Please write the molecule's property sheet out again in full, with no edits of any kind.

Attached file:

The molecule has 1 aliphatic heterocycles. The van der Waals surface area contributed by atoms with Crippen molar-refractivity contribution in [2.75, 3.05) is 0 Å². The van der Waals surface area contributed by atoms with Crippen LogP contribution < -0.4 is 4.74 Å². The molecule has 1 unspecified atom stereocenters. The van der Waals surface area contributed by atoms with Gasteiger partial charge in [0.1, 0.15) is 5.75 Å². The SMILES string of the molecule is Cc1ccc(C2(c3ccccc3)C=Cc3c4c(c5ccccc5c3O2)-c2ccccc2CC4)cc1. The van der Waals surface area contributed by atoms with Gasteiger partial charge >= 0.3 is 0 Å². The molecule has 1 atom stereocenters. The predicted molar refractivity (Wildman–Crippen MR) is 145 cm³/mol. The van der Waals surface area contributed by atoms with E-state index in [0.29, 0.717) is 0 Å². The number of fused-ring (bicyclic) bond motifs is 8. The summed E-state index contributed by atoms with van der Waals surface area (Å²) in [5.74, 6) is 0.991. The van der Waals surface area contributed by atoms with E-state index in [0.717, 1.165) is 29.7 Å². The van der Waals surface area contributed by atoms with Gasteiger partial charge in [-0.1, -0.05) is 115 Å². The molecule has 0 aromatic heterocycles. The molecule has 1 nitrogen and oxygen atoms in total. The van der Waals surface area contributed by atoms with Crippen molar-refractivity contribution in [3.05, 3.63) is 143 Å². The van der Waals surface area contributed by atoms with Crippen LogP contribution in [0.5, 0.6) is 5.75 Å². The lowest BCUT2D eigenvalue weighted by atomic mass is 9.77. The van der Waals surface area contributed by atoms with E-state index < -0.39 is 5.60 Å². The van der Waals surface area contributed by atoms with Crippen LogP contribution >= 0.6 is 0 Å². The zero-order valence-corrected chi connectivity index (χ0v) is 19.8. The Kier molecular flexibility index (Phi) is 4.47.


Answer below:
The molecule has 1 aliphatic heterocycles. The van der Waals surface area contributed by atoms with Crippen molar-refractivity contribution in [2.75, 3.05) is 0 Å². The van der Waals surface area contributed by atoms with Crippen LogP contribution < -0.4 is 4.74 Å². The molecule has 1 unspecified atom stereocenters. The van der Waals surface area contributed by atoms with Gasteiger partial charge in [0.1, 0.15) is 5.75 Å². The SMILES string of the molecule is Cc1ccc(C2(c3ccccc3)C=Cc3c4c(c5ccccc5c3O2)-c2ccccc2CC4)cc1. The van der Waals surface area contributed by atoms with Gasteiger partial charge >= 0.3 is 0 Å². The molecule has 1 atom stereocenters. The predicted molar refractivity (Wildman–Crippen MR) is 145 cm³/mol. The van der Waals surface area contributed by atoms with E-state index in [0.29, 0.717) is 0 Å². The number of fused-ring (bicyclic) bond motifs is 8. The summed E-state index contributed by atoms with van der Waals surface area (Å²) in [5.74, 6) is 0.991. The van der Waals surface area contributed by atoms with E-state index in [0.717, 1.165) is 29.7 Å². The van der Waals surface area contributed by atoms with Gasteiger partial charge in [-0.1, -0.05) is 115 Å². The molecule has 0 aromatic heterocycles. The molecule has 1 nitrogen and oxygen atoms in total. The van der Waals surface area contributed by atoms with Crippen molar-refractivity contribution in [3.05, 3.63) is 143 Å². The van der Waals surface area contributed by atoms with Crippen LogP contribution in [0.5, 0.6) is 5.75 Å². The lowest BCUT2D eigenvalue weighted by atomic mass is 9.77. The van der Waals surface area contributed by atoms with E-state index < -0.39 is 5.60 Å². The van der Waals surface area contributed by atoms with Crippen LogP contribution >= 0.6 is 0 Å². The zero-order valence-corrected chi connectivity index (χ0v) is 19.8. The Kier molecular flexibility index (Phi) is 4.47.